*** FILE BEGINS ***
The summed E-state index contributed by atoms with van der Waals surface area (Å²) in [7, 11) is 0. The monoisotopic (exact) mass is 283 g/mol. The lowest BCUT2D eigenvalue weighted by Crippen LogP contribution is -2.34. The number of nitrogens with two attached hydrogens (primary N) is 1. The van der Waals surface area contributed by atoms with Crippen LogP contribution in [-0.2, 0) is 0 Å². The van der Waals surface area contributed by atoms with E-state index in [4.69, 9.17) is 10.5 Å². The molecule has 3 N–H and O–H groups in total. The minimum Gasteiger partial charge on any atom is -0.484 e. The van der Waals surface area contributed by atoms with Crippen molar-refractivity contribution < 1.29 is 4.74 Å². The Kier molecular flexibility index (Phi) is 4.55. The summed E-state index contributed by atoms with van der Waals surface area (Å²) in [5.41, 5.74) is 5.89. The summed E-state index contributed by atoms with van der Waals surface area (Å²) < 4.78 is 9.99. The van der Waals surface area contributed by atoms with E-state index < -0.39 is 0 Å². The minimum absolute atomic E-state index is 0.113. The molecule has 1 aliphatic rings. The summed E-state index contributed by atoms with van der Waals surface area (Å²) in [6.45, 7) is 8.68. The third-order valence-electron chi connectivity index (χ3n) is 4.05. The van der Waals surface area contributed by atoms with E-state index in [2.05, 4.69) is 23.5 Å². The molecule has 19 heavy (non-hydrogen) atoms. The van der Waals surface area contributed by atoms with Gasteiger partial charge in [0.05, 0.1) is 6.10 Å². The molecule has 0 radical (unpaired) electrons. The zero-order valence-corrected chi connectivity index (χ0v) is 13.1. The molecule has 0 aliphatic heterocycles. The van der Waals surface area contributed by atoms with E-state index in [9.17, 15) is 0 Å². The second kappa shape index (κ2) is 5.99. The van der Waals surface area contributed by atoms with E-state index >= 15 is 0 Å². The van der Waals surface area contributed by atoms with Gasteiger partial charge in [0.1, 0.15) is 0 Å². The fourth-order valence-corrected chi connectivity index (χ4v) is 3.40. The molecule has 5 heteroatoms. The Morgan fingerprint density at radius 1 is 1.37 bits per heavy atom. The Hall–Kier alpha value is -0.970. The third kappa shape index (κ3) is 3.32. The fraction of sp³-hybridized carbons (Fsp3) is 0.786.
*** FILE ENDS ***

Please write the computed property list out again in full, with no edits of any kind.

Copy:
The summed E-state index contributed by atoms with van der Waals surface area (Å²) in [7, 11) is 0. The monoisotopic (exact) mass is 283 g/mol. The lowest BCUT2D eigenvalue weighted by Crippen LogP contribution is -2.34. The number of nitrogens with two attached hydrogens (primary N) is 1. The van der Waals surface area contributed by atoms with Crippen LogP contribution in [-0.2, 0) is 0 Å². The van der Waals surface area contributed by atoms with E-state index in [4.69, 9.17) is 10.5 Å². The molecule has 3 N–H and O–H groups in total. The minimum Gasteiger partial charge on any atom is -0.484 e. The van der Waals surface area contributed by atoms with Crippen molar-refractivity contribution < 1.29 is 4.74 Å². The Kier molecular flexibility index (Phi) is 4.55. The summed E-state index contributed by atoms with van der Waals surface area (Å²) in [5.41, 5.74) is 5.89. The summed E-state index contributed by atoms with van der Waals surface area (Å²) < 4.78 is 9.99. The van der Waals surface area contributed by atoms with E-state index < -0.39 is 0 Å². The minimum absolute atomic E-state index is 0.113. The molecule has 1 aliphatic rings. The summed E-state index contributed by atoms with van der Waals surface area (Å²) in [6.45, 7) is 8.68. The third-order valence-electron chi connectivity index (χ3n) is 4.05. The van der Waals surface area contributed by atoms with E-state index in [2.05, 4.69) is 23.5 Å². The molecule has 19 heavy (non-hydrogen) atoms. The van der Waals surface area contributed by atoms with Gasteiger partial charge in [0.05, 0.1) is 6.10 Å². The molecule has 0 radical (unpaired) electrons. The zero-order valence-corrected chi connectivity index (χ0v) is 13.1. The molecule has 0 aliphatic heterocycles. The van der Waals surface area contributed by atoms with E-state index in [9.17, 15) is 0 Å². The second kappa shape index (κ2) is 5.99. The van der Waals surface area contributed by atoms with E-state index >= 15 is 0 Å². The van der Waals surface area contributed by atoms with Gasteiger partial charge in [0.1, 0.15) is 0 Å². The fourth-order valence-corrected chi connectivity index (χ4v) is 3.40. The molecule has 5 heteroatoms. The Morgan fingerprint density at radius 1 is 1.37 bits per heavy atom. The Hall–Kier alpha value is -0.970. The third kappa shape index (κ3) is 3.32. The fraction of sp³-hybridized carbons (Fsp3) is 0.786.